Gadabout believes that this country does not posses the national resolve to stop illegal immigration since we have done little under very demanding circumstances. If after 9-11 and a continued war on terrorism could not broadly influence change, then it simply is not going to happen. Theories of “Disjointed Incrementalism” and “Punctuated Equilibrium” would support my position. Punctuated Equilibrium suggests that changes of significant magnitude only occur after a dynamic event. In the case of illegal immigration, 9-11 and a war could not produce significant change (other than rhetoric). During stable periods of time, Disjointed Incrementalism would support very small increments of change at lower levels of policy making. Supporting this position was the apparent failure of the recent May Day demonstrations. Even the illegal aliens, and those who support them, found little motivation to demonstrate. Why should they be motivated when there is little threat to their daily lives, security and safety?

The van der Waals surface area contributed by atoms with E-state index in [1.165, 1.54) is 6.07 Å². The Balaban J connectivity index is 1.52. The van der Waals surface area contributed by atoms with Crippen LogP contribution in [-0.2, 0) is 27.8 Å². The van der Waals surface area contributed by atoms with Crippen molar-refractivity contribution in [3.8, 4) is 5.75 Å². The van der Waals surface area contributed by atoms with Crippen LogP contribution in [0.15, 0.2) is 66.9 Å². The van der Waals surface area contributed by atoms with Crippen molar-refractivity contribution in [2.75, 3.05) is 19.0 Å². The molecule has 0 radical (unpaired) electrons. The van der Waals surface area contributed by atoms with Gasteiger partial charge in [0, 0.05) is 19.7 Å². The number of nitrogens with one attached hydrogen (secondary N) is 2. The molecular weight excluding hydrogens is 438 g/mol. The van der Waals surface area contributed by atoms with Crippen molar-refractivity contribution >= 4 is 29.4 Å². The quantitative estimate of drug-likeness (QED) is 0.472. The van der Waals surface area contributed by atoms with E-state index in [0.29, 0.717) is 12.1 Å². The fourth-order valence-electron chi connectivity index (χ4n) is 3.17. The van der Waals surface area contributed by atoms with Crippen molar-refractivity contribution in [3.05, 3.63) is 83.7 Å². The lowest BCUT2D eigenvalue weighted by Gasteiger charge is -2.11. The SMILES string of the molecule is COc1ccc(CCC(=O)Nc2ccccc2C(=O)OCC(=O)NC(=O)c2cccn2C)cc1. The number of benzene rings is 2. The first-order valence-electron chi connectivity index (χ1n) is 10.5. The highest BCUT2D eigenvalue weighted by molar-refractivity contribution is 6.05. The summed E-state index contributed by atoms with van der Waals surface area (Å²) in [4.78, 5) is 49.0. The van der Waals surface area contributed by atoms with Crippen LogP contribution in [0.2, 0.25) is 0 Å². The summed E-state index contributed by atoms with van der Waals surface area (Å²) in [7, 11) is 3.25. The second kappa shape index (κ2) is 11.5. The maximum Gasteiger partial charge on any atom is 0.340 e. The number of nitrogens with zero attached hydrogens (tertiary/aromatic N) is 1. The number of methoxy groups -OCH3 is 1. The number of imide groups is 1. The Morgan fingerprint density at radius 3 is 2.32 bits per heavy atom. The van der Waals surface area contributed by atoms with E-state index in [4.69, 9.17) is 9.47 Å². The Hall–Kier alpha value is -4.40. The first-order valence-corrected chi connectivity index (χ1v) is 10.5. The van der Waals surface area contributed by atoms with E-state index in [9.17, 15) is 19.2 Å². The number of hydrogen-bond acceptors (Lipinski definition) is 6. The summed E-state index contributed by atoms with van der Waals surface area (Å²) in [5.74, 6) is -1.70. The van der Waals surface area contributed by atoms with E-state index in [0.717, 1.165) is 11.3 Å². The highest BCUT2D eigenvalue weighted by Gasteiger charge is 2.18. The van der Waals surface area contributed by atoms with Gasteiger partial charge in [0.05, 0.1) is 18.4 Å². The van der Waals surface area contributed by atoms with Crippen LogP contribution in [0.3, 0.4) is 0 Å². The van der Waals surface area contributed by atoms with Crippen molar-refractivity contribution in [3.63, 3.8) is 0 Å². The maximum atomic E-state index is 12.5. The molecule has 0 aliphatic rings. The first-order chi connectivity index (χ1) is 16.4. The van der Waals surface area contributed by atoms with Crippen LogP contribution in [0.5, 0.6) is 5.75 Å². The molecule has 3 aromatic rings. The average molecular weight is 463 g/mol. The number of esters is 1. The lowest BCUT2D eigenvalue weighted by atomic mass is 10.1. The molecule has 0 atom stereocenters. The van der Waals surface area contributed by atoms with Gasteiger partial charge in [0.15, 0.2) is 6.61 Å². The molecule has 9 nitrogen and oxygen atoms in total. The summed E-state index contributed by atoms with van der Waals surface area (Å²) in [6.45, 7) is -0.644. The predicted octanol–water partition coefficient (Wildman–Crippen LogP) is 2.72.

Because we have generally moved past dynamic change periods related to the war on terror, and are shifting towards a relatively stable period of calm, it appears that little will be accomplished on immigration. Unless another tragedy (in the magnitude of 9-11) takes place in the very near future, public policy on this issue will most likely stall and our attention will be diverted and displaced towards domestic areas related to winding down the war and transforming the economy. Let’s keep a keen eye on this!

A final thought—if we become fortunate enough to have a rather large number of hard working, hard charging and ethical emigrants cross the boarder and BECOME BONIFED CITIZENS, won’t they pay taxes and help solve the Social Security mess? Gadabout is here for you!

Wednesday, May 9, 2007

Keep The Change $$$

Involuntary Reaction

Venti half-caff, please
Cozy, smiling service
My hand tips a buck